I'm a great fan of Mad Men, so when I was sent this book (by a very kind woman at Penguin) and heard it was that programme which was indirectly responsible for it being republished more than 40 years after it first hit bookshelves, I was sold.
Well, almost. The story of six women working in a New York publishing house, it did look at first sight as if it could be the 1950s equivalent of chick lit. But it read like an episode of Mad Men - and that in my book is very high praise indeed...
The book was first published in 1958, but had been out of print until recently when it made a brief cameo appearance in AMC’s hit TV series set around the advertising world of Madison Avenue in 1960s New York.
In one scene, lead character Don Draper, an advertising guru with a shadowy past and a not much more virtuous present, is seen in bed reading it to try to better understand the female psyche.
It has now been republished by Penguin so a whole new generation can enjoy it. I certainly did – it was both fascinating as a glimpse of how different women’s lives were in the 1950s but also how similar.
In many ways, the six main female characters get up to many of the same things as women today, face many of the same problems and to some degree hold not dissimilar attitudes.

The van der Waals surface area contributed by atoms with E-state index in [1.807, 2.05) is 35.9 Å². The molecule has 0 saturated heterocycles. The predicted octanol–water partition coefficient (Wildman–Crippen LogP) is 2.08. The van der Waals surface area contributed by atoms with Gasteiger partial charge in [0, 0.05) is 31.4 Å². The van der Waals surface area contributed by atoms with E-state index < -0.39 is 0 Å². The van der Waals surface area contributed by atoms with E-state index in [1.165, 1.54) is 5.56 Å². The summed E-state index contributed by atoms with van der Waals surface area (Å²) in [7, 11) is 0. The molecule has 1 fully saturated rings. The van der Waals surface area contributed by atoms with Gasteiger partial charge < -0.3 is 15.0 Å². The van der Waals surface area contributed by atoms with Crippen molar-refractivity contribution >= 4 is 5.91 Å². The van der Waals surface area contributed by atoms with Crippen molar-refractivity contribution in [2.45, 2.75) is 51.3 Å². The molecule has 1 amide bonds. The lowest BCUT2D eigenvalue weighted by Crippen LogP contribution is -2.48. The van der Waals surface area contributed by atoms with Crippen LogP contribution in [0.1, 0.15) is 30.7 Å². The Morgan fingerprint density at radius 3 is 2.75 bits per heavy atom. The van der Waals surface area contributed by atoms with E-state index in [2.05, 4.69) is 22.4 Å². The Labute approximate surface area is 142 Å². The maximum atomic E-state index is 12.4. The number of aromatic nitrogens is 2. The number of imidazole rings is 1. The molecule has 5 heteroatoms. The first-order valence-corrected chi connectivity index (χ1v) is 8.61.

It is just that the choices they had (or believed they had) are far different. It is very much assumed, for example, that all the women are only working for as long as it takes them to find a husband. The one character who could be described as career-minded is actually the woman who adopts many of the characteristics of the men.
Some of the book is quite shocking – the overt sexism that the women encounter on a daily basis is outrageous - but it is the conversations between the women themselves that really rang true for me.
I’m not sure whether any of it would have helped Don Draper better understand the other sex, but as a contemporary take on the lives of women a generation and a half ago, it’s both entertaining and enlightening.